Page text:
Watch the October 16, 2024 episode of Astronomy and Coffee: 


Facilitator stands at a table and shows models of the Earth and Moon to an adult learner.
Photo credit Wayne State University & Planetarium

Wayne State University and Planetarium in Detroit, Michigan: ~46% Totality

At Wayne State University and Planetarium, the rain kept activities indoors, but did not affect the fun and learning. Staff were invited to participate in the Black to the Land Coalition’s (a coalition of Black, Brown, and Indigenous nature enthusiasts, intent on engaging people of color in meaningful outdoor adventures) Urban Forest School's Eclipse Party. The Urban Forest School is dedicated to engaging the littlest, most curious explorers, ages 0 to 12, and their families. Despite the rain, everyone had a great time talking about eclipses and the Moon through hands-on activities, which included resources from the NISE Network.



COSI Solar Activity Kits as seen on a table during the Albuquerque International Balloon Fiesta
Photo credit COSI

Center of Science and Industry (COSI) in Columbus, OH: ~38% Totality

COSI sent a team to Albuquerque, New Mexico to see totality from the Albuquerque International Balloon Fiesta. Here they distributed 1,000 of their new Solar-themed STEM Learning Lunchbox Kit, made possible through work with the National Oceanic and Atmospheric Administration (NOAA), National Science Foundation, and the Moore Foundation. Each kit includes activities exploring the science of light and magnetism. Each kit also included solar viewing glasses. Staff hope these resources encourage audiences to learn more about our Sun, and help everyone get excited to see totality in April 8, 2024 for the total eclipse. COSI plans to distribute more than 50,000 FREE Solar-themed STEM kits in April across communities and host a big event at their museum to help engage, inspire, and transform.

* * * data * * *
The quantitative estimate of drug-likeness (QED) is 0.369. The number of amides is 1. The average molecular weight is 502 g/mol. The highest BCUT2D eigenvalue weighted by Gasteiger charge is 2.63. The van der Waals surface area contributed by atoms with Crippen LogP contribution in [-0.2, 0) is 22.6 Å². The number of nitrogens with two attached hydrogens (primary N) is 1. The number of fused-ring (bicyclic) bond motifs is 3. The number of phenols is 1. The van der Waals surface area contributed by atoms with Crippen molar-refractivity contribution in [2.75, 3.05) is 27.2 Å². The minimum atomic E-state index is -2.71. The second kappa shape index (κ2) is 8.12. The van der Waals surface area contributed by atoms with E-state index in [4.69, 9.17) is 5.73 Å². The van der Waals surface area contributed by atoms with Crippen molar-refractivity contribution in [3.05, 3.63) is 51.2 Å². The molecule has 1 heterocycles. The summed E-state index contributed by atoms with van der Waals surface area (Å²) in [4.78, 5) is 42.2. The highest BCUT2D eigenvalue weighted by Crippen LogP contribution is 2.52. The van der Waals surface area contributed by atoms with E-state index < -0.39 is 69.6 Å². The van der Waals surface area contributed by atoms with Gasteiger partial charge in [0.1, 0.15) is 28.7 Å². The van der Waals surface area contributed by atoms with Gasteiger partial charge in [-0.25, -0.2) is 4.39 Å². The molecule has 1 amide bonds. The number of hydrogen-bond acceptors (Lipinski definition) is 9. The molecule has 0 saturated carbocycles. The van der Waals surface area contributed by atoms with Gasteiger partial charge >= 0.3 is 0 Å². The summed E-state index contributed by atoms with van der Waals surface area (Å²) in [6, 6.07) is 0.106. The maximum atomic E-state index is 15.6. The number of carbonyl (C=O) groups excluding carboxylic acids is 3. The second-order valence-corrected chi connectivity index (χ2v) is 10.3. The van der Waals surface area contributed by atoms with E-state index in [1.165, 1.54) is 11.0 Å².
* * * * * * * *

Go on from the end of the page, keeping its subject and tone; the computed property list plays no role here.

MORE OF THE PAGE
Learn more about the kit:


The Maria Mitchell Association in Nantucket, Massachusetts: 29% Totality

A Projection of the Shadow created by the Moon blocking the Sun during the 2023 Annular Solar Ecplise
Photo credit Maria Mitchell Association
The Sun peeks through the clouds during a 2023 Annular Solar Eclipse Event
Photo credit Maria Mitchell Association

Maria Mitchell offered audiences multiple safe solar viewing options, including free eclipse glasses, solar telescopes, Sunspotters, pinhole cameras, colanders, and several iPads streaming the eclipse livesteam from totality. Similar to others, their morning started out sunny with some clouds rolling in by the start of the eclipse. Fortunately, they kept an eye (safely) on the sky and were able to observe the eclipse through a small break in the clouds right around its peak! 



Thank you to everyone who engaged audiences during this momentous event! We look forward to hearing more about everyone's plans for the 2024 Total Solar Eclipse on Monday, April 8th.